My main goal is to get you thinking about your money and how you use it. But I also want to teach you that behavior is just as influential to your financial wellness as reading every book on finance ever written. Earlier this week on The Pete the Planner Radio Show, I talked about the checking account “buffer”. No idea what that is? No worries, I’m going to explain it to you. Clip courtesy of 93 WIBC.
A checking account “buffer” is keeping your balance high. I know, a high checking account balance sounds like a good thing, but let me explain why it can be dangerous to your financial health.
Let’s use toilet paper as an example. If you go into a bathroom and there is a full roll of toilet paper you aren’t even going to think twice about it. You are going to use however much you want and then get out of there. But if you go into a bathroom and there are only a few precious squares left, you better believe you are using those squares as wisely as possible. It’s the same with your checking account.
If you keep your checking account balance high, you are more likely to spend money and spend it more often. If that is true, then why do people continue to keep a buffer? There are two reasons.
1) It’s the ‘just in case’ money (not to be confused with an emergency fund). This fear-based reason keeps money in your account to support any purchases deemed necessary outside of normal purchases.
2) Refusal to budget. Whatever the reason behind the refusal, having money in your checking account becomes your makeshift budget. If there is $1,500 in your checking account, you have $1,500 to spend on whatever you want.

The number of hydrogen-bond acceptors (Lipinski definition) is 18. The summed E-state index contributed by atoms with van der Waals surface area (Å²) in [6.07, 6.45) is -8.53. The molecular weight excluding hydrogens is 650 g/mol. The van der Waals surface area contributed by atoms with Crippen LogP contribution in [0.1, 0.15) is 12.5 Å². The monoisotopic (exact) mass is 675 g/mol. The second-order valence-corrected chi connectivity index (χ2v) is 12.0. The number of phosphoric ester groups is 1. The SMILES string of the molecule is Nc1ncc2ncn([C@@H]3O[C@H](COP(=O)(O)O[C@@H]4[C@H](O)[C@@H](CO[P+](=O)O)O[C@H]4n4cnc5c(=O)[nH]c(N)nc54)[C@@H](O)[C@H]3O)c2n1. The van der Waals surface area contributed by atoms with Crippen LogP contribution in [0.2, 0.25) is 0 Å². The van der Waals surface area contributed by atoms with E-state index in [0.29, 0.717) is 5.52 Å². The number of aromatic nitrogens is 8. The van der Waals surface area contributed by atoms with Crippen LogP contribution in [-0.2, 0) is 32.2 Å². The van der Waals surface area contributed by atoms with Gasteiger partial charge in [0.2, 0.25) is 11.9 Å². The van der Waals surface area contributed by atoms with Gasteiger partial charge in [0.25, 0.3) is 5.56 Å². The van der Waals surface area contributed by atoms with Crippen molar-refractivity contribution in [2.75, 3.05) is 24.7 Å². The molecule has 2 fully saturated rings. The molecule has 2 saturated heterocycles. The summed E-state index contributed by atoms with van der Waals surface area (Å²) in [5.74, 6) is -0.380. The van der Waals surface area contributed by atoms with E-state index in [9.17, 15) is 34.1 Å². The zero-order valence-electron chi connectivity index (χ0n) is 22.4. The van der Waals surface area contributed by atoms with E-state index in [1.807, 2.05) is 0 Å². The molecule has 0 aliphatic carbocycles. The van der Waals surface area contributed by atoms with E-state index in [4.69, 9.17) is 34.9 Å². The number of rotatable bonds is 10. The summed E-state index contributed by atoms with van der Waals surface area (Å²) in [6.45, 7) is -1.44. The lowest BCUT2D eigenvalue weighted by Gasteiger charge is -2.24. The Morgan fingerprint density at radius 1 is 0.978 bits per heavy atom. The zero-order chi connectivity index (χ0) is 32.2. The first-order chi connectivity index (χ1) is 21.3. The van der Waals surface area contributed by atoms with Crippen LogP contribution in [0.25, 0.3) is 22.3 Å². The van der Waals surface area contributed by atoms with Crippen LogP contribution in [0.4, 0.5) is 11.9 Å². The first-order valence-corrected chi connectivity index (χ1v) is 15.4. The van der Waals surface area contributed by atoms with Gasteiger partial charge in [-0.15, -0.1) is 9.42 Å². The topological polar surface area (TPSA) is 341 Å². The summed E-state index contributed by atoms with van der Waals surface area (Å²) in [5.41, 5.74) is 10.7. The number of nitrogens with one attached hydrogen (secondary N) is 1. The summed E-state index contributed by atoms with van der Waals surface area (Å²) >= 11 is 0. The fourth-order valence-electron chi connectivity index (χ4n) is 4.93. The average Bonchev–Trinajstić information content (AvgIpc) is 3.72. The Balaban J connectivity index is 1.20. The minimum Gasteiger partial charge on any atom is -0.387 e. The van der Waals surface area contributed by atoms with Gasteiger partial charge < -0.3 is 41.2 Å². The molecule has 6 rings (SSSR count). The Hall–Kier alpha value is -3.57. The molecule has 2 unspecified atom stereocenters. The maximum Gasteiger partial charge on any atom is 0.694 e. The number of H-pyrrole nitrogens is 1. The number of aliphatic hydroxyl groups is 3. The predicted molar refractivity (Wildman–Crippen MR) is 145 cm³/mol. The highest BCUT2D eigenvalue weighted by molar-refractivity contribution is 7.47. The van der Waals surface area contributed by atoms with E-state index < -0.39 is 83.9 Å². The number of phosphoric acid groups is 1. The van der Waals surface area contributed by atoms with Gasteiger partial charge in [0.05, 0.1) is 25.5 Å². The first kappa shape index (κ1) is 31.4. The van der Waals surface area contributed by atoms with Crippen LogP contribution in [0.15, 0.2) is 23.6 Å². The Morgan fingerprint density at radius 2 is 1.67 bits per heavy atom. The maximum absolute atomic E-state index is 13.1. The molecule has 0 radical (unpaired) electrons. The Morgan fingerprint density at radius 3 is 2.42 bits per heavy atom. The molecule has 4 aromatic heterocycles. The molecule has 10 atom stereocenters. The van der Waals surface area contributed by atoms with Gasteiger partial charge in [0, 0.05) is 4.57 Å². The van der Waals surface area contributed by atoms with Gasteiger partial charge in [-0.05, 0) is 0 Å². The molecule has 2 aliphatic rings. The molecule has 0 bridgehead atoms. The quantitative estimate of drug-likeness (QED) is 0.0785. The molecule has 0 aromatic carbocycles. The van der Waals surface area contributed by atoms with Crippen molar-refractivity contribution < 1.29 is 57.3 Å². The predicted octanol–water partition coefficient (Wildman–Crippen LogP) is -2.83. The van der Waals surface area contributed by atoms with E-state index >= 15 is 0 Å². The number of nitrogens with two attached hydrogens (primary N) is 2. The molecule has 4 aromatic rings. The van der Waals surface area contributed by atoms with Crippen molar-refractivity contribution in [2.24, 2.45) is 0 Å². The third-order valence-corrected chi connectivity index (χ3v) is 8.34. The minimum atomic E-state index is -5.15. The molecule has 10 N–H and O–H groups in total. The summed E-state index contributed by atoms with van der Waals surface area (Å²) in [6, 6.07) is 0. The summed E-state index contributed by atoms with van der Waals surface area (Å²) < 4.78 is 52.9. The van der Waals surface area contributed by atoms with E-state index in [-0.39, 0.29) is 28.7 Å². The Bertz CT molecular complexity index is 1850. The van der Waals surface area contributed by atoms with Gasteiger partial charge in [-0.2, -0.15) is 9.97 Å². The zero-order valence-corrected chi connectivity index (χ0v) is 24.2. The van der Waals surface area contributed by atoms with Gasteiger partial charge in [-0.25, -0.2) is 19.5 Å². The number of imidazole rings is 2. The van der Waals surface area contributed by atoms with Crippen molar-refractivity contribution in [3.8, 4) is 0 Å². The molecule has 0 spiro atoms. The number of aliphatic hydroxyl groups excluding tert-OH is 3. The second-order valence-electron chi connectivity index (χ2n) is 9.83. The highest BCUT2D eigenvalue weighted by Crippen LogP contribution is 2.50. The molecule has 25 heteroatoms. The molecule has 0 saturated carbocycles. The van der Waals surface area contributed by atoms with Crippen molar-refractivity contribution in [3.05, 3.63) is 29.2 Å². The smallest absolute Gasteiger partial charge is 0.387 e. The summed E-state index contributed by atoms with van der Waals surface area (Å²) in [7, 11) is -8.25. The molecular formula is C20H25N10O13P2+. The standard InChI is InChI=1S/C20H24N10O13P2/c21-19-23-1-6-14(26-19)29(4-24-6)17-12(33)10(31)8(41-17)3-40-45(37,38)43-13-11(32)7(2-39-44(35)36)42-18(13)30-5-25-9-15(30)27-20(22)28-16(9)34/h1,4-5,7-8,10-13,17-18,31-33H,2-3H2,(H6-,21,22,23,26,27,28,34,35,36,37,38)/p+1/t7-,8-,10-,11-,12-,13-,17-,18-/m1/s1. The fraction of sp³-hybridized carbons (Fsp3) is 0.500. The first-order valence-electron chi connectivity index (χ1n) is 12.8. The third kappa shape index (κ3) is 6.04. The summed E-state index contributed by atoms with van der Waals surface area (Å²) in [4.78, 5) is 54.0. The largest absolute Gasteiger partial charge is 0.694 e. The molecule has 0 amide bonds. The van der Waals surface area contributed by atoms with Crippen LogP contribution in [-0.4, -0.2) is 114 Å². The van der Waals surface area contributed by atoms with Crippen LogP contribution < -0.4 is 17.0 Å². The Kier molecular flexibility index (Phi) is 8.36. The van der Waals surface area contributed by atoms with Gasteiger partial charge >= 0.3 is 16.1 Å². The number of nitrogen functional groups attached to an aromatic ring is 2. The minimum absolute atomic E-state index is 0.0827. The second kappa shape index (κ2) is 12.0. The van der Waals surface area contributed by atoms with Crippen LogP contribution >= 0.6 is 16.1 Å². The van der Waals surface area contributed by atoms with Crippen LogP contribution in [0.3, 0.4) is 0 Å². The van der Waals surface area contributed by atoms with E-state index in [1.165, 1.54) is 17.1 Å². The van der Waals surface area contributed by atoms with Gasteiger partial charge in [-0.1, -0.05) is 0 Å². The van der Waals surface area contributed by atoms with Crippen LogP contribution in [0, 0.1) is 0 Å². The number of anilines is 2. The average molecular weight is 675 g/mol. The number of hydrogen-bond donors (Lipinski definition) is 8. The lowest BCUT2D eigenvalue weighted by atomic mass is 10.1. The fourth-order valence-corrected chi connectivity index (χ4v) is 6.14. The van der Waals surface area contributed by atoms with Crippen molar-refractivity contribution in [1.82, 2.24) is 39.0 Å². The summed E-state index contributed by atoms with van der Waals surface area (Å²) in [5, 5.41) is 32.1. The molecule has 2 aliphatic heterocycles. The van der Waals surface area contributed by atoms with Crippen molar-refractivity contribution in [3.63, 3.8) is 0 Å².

For example, let’s say you have $1,100 in your checking account and you are getting paid tomorrow. You are probably not going to be super careful today. You already have enough money and you are about to get paid so you aren’t cautious. But what if you only had $95 in your account? Even with the knowledge that your paycheck is coming, you are going to be more careful. You most likely won’t have any reckless spending today.
The point is this: if you have a lot of extra cash in your checking account (outside of what is already allocated to budgeted expenses), then you need to move that money to savings. ‘Just in case’ money = an emergency fund, which should be in a savings account. I personally keep my checking account balance super low. Even as low as $50 sometimes. It tricks my mind into making better spending decisions. If I see a $3,000 balance, I’ll get careless. Keep your account lower, and you’ll spend less. It’s really pretty simple.
Peter Dunn a.k.a. Pete the Planner® is an award-winning financial mind and a former comedian. He’s a USA TODAY columnist, author of ten books, and is the host of the popular radio show and podcast, The Pete the Planner Show. Pete is considered one of the foremost experts on financial wellness in the world, but he’s just as likely to talk your ear off about bass fishing.